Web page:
skip to primary navigationskip to content
 

Selfish mitochondria in a canine transmissible cancer

last modified Jun 16, 2020 03:35 PM

A new study by the Transmissible Cancer Group published in Nature Communications today!

Previous research has shown that at several points in history, mitochondria - which are compartments providing cells with their energy - from unrelated host dogs have been captured by CTVT, perhaps to aid survival of this long-lived cancer lineage. The capture of mitochondrial DNA (mtDNA) by canine transmissible venereal tumour (CTVT) creates a unique opportunity to understand the competitive dynamics of two types of mtDNA juxtaposed within the same cell.

In a new study, published in Nature Communications today, we show that one particular type of mtDNA - named A1d1a - has been recurrently captured by CTVT cancer cells on eleven independent occasions. A1d1a is highly over-represented for CTVT mitochondrial capture compared with its frequency in the dog population. Genetic analysis of this mitochondrial type revealed the presence of an insertion at position 16660 of the mtDNA, which appears to reduce transcription - or the reading - of the mtDNA. We propose that A1d1a mitochondria unexpectedly win the race through a ‘selfish’ replicative advantage - by replicating more efficiently - rather than by providing a functional advantage. Apart from providing insights into the characteristics enabling the spread of this cancer that has ‘metastasised’ on a global scale, this work is of much broader importance, as understanding the competitive dynamics of mtDNA is crucial for advancing knowledge of mtDNA genetic disease and assessing the risks of therapeutic mtDNA transplantation in human embryos.

 

CTVT selfish mitochondria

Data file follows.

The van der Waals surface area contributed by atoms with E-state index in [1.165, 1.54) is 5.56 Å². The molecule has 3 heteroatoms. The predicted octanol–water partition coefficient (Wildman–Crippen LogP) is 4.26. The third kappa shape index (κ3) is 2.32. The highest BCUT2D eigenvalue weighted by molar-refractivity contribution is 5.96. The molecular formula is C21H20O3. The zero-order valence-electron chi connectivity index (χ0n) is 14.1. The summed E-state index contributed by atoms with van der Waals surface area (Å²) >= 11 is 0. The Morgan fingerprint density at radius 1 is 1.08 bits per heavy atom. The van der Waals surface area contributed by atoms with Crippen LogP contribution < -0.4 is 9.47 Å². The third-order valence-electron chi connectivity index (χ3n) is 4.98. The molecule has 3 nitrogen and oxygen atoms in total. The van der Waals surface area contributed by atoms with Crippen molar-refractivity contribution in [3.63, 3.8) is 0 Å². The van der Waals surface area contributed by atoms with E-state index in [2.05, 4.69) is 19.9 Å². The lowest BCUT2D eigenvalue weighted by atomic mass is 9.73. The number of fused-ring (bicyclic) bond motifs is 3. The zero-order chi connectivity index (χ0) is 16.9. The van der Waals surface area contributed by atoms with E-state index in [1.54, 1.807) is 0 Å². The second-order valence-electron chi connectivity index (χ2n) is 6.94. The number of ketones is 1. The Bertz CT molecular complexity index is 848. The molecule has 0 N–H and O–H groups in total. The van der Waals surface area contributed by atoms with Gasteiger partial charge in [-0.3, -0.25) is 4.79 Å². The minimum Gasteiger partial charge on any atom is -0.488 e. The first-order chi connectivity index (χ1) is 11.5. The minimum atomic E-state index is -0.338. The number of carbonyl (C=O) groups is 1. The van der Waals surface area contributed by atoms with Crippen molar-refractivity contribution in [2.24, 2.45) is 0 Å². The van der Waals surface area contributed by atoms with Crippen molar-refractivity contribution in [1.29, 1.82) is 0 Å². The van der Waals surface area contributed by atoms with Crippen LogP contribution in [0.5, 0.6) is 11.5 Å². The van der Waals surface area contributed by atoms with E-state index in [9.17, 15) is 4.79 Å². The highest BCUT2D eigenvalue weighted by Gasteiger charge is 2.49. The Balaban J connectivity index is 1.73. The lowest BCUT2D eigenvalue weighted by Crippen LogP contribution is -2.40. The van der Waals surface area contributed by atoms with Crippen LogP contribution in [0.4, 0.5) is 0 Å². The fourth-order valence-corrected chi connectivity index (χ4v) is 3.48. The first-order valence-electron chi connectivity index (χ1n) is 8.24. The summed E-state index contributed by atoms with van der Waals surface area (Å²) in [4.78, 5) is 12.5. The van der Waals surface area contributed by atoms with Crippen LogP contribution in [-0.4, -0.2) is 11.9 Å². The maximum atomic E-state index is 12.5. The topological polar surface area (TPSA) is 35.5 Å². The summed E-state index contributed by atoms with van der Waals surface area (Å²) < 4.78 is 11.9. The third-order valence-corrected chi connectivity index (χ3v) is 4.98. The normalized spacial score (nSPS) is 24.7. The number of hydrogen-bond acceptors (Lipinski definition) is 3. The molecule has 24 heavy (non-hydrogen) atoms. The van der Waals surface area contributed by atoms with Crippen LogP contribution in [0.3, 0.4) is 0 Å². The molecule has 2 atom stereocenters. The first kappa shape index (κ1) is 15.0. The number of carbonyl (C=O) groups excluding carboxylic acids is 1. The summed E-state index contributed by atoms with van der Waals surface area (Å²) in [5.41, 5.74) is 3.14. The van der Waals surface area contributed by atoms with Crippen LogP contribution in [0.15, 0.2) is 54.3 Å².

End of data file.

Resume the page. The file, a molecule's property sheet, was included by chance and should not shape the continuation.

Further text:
A model explaining repeated CTVT capture of the A1d1a mitochondria. (1) Different types of mitochondria are captured by CTVT cells, (2) but A1d1a mitochondria have a specific insertion at position 16660 of the mtDNA, (3) causing reduction in transcription – or the reading of – the mtDNA in A1d1a, (4) suggesting that A1d1a wins the competition through a replicative (rather than functional) advantage.

 

This work was carried out at the Transmissible Cancer Group, Department of Veterinary Medicine, University of Cambridge. Thanks to veterinary collaborators from across the globe, the team collected and analysed 539 CTVT tumours from 43 countries in this study. If you would be interested to participate in future studies carried out by the Transmissible Cancer Group as a collaborator through collecting CTVT samples, or if you have any further questions, please, do not hesitate to contact us!

 

Article citation: Strakova, A. et al. Recurrent horizontal transfer identifies mitochondrial positive selection in a transmissible cancer. Nat Commun 11, 3059 (2020).

The article is featured in the Nature Communications Editors’ Highlights!

 

Interested further? See where this story began: